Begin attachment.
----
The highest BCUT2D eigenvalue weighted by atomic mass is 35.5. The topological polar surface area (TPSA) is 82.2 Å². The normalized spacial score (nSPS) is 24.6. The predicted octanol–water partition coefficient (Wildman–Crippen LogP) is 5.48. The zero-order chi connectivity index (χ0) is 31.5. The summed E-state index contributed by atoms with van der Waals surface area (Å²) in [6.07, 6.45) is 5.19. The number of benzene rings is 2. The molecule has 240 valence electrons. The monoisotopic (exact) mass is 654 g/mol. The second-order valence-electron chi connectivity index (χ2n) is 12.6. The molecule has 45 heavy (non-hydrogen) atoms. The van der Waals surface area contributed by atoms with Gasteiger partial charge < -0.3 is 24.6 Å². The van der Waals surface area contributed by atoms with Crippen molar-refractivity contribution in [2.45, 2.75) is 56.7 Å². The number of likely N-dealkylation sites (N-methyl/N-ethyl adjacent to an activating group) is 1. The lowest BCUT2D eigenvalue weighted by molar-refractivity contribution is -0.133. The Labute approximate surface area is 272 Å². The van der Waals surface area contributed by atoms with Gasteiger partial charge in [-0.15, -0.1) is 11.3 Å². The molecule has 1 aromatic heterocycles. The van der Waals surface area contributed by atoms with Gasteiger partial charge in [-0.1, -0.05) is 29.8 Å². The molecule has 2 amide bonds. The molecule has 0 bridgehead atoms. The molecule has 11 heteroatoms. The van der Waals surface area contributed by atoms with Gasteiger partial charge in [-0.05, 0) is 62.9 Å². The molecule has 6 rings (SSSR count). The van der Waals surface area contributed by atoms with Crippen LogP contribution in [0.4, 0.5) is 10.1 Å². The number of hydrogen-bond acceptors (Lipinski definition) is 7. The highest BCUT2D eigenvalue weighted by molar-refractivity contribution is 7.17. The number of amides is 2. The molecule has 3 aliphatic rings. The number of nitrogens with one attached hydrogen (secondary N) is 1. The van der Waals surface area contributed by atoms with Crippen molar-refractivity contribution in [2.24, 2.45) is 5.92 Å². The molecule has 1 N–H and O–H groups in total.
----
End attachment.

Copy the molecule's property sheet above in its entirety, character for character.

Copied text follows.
The highest BCUT2D eigenvalue weighted by atomic mass is 35.5. The topological polar surface area (TPSA) is 82.2 Å². The normalized spacial score (nSPS) is 24.6. The predicted octanol–water partition coefficient (Wildman–Crippen LogP) is 5.48. The zero-order chi connectivity index (χ0) is 31.5. The summed E-state index contributed by atoms with van der Waals surface area (Å²) in [6.07, 6.45) is 5.19. The number of benzene rings is 2. The molecule has 240 valence electrons. The monoisotopic (exact) mass is 654 g/mol. The second-order valence-electron chi connectivity index (χ2n) is 12.6. The molecule has 45 heavy (non-hydrogen) atoms. The van der Waals surface area contributed by atoms with Gasteiger partial charge < -0.3 is 24.6 Å². The van der Waals surface area contributed by atoms with Crippen molar-refractivity contribution in [2.45, 2.75) is 56.7 Å². The number of likely N-dealkylation sites (N-methyl/N-ethyl adjacent to an activating group) is 1. The lowest BCUT2D eigenvalue weighted by molar-refractivity contribution is -0.133. The Labute approximate surface area is 272 Å². The van der Waals surface area contributed by atoms with Gasteiger partial charge in [-0.15, -0.1) is 11.3 Å². The molecule has 1 aromatic heterocycles. The van der Waals surface area contributed by atoms with Gasteiger partial charge in [-0.1, -0.05) is 29.8 Å². The molecule has 2 amide bonds. The molecule has 0 bridgehead atoms. The molecule has 11 heteroatoms. The van der Waals surface area contributed by atoms with Gasteiger partial charge in [-0.05, 0) is 62.9 Å². The molecule has 6 rings (SSSR count). The van der Waals surface area contributed by atoms with Crippen LogP contribution in [0.4, 0.5) is 10.1 Å². The number of hydrogen-bond acceptors (Lipinski definition) is 7. The highest BCUT2D eigenvalue weighted by molar-refractivity contribution is 7.17. The number of amides is 2. The molecule has 3 aliphatic rings. The number of nitrogens with one attached hydrogen (secondary N) is 1. The van der Waals surface area contributed by atoms with Crippen molar-refractivity contribution in [2.24, 2.45) is 5.92 Å². The molecule has 1 N–H and O–H groups in total.